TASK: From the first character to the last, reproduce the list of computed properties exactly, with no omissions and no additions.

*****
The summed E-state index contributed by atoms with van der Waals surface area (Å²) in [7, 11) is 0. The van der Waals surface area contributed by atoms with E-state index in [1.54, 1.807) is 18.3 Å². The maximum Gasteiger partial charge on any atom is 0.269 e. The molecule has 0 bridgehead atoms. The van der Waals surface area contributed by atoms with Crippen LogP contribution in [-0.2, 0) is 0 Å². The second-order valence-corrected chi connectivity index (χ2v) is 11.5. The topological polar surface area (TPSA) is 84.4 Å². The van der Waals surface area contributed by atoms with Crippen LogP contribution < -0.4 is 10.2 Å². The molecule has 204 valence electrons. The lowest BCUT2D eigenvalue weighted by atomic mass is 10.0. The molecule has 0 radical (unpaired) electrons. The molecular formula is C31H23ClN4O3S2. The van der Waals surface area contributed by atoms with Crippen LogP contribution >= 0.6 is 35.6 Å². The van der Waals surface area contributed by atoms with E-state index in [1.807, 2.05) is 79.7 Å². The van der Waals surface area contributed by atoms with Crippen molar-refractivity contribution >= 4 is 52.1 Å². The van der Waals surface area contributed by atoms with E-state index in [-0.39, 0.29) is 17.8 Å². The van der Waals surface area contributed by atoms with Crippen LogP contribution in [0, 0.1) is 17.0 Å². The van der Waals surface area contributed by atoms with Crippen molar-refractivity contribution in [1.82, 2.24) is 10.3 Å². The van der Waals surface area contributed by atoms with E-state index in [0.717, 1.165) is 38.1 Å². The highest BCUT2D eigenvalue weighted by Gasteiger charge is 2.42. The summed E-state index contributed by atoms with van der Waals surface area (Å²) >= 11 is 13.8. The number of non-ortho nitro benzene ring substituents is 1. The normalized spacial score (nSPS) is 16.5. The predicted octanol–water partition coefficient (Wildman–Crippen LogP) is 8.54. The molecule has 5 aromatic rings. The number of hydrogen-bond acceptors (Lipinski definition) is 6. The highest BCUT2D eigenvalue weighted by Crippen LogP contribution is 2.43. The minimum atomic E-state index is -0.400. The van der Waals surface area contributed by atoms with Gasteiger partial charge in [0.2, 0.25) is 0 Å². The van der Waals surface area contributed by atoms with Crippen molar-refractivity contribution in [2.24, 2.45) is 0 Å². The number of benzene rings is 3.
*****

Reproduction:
The summed E-state index contributed by atoms with van der Waals surface area (Å²) in [7, 11) is 0. The van der Waals surface area contributed by atoms with E-state index in [1.54, 1.807) is 18.3 Å². The maximum Gasteiger partial charge on any atom is 0.269 e. The molecule has 0 bridgehead atoms. The van der Waals surface area contributed by atoms with Crippen LogP contribution in [-0.2, 0) is 0 Å². The second-order valence-corrected chi connectivity index (χ2v) is 11.5. The topological polar surface area (TPSA) is 84.4 Å². The van der Waals surface area contributed by atoms with Crippen LogP contribution < -0.4 is 10.2 Å². The molecule has 204 valence electrons. The lowest BCUT2D eigenvalue weighted by atomic mass is 10.0. The molecule has 0 radical (unpaired) electrons. The molecular formula is C31H23ClN4O3S2. The van der Waals surface area contributed by atoms with Crippen LogP contribution >= 0.6 is 35.6 Å². The van der Waals surface area contributed by atoms with E-state index in [1.807, 2.05) is 79.7 Å². The van der Waals surface area contributed by atoms with Crippen molar-refractivity contribution >= 4 is 52.1 Å². The van der Waals surface area contributed by atoms with E-state index in [-0.39, 0.29) is 17.8 Å². The van der Waals surface area contributed by atoms with Crippen LogP contribution in [0, 0.1) is 17.0 Å². The van der Waals surface area contributed by atoms with Crippen molar-refractivity contribution in [1.82, 2.24) is 10.3 Å². The van der Waals surface area contributed by atoms with E-state index in [0.717, 1.165) is 38.1 Å². The highest BCUT2D eigenvalue weighted by Gasteiger charge is 2.42. The summed E-state index contributed by atoms with van der Waals surface area (Å²) >= 11 is 13.8. The number of non-ortho nitro benzene ring substituents is 1. The normalized spacial score (nSPS) is 16.5. The predicted octanol–water partition coefficient (Wildman–Crippen LogP) is 8.54. The molecule has 5 aromatic rings. The number of hydrogen-bond acceptors (Lipinski definition) is 6. The highest BCUT2D eigenvalue weighted by Crippen LogP contribution is 2.43. The minimum atomic E-state index is -0.400. The van der Waals surface area contributed by atoms with Gasteiger partial charge in [0.2, 0.25) is 0 Å². The van der Waals surface area contributed by atoms with Crippen molar-refractivity contribution in [2.24, 2.45) is 0 Å². The number of benzene rings is 3.